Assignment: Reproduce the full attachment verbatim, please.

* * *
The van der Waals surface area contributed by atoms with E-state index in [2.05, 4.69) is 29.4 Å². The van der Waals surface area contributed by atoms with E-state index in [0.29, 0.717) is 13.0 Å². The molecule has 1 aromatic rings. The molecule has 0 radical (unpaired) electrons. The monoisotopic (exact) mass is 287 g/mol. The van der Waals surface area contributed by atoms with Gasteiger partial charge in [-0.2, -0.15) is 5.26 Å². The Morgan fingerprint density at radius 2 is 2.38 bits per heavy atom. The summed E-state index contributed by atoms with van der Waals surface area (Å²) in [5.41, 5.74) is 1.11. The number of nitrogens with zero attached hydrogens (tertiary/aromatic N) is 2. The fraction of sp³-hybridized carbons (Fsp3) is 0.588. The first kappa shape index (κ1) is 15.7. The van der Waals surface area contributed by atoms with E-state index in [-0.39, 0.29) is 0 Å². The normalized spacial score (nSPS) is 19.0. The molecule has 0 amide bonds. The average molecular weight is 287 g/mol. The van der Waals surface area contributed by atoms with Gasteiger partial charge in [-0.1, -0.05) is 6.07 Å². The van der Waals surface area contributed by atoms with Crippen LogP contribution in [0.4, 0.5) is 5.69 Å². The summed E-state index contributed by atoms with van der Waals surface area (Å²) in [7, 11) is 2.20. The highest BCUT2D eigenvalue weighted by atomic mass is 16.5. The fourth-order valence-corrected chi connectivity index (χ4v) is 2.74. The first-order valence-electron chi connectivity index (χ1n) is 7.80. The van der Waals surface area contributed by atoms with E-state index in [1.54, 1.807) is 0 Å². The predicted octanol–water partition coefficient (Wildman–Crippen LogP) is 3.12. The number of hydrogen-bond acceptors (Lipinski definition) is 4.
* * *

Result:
The van der Waals surface area contributed by atoms with E-state index in [2.05, 4.69) is 29.4 Å². The van der Waals surface area contributed by atoms with E-state index in [0.29, 0.717) is 13.0 Å². The molecule has 1 aromatic rings. The molecule has 0 radical (unpaired) electrons. The monoisotopic (exact) mass is 287 g/mol. The van der Waals surface area contributed by atoms with Gasteiger partial charge in [-0.2, -0.15) is 5.26 Å². The Morgan fingerprint density at radius 2 is 2.38 bits per heavy atom. The summed E-state index contributed by atoms with van der Waals surface area (Å²) in [5.41, 5.74) is 1.11. The number of nitrogens with zero attached hydrogens (tertiary/aromatic N) is 2. The fraction of sp³-hybridized carbons (Fsp3) is 0.588. The first kappa shape index (κ1) is 15.7. The van der Waals surface area contributed by atoms with E-state index in [-0.39, 0.29) is 0 Å². The normalized spacial score (nSPS) is 19.0. The molecule has 0 amide bonds. The average molecular weight is 287 g/mol. The van der Waals surface area contributed by atoms with Gasteiger partial charge in [-0.1, -0.05) is 6.07 Å². The van der Waals surface area contributed by atoms with Crippen LogP contribution in [0.4, 0.5) is 5.69 Å². The summed E-state index contributed by atoms with van der Waals surface area (Å²) in [7, 11) is 2.20. The highest BCUT2D eigenvalue weighted by atomic mass is 16.5. The fourth-order valence-corrected chi connectivity index (χ4v) is 2.74. The first-order valence-electron chi connectivity index (χ1n) is 7.80. The van der Waals surface area contributed by atoms with E-state index in [1.54, 1.807) is 0 Å². The predicted octanol–water partition coefficient (Wildman–Crippen LogP) is 3.12. The number of hydrogen-bond acceptors (Lipinski definition) is 4.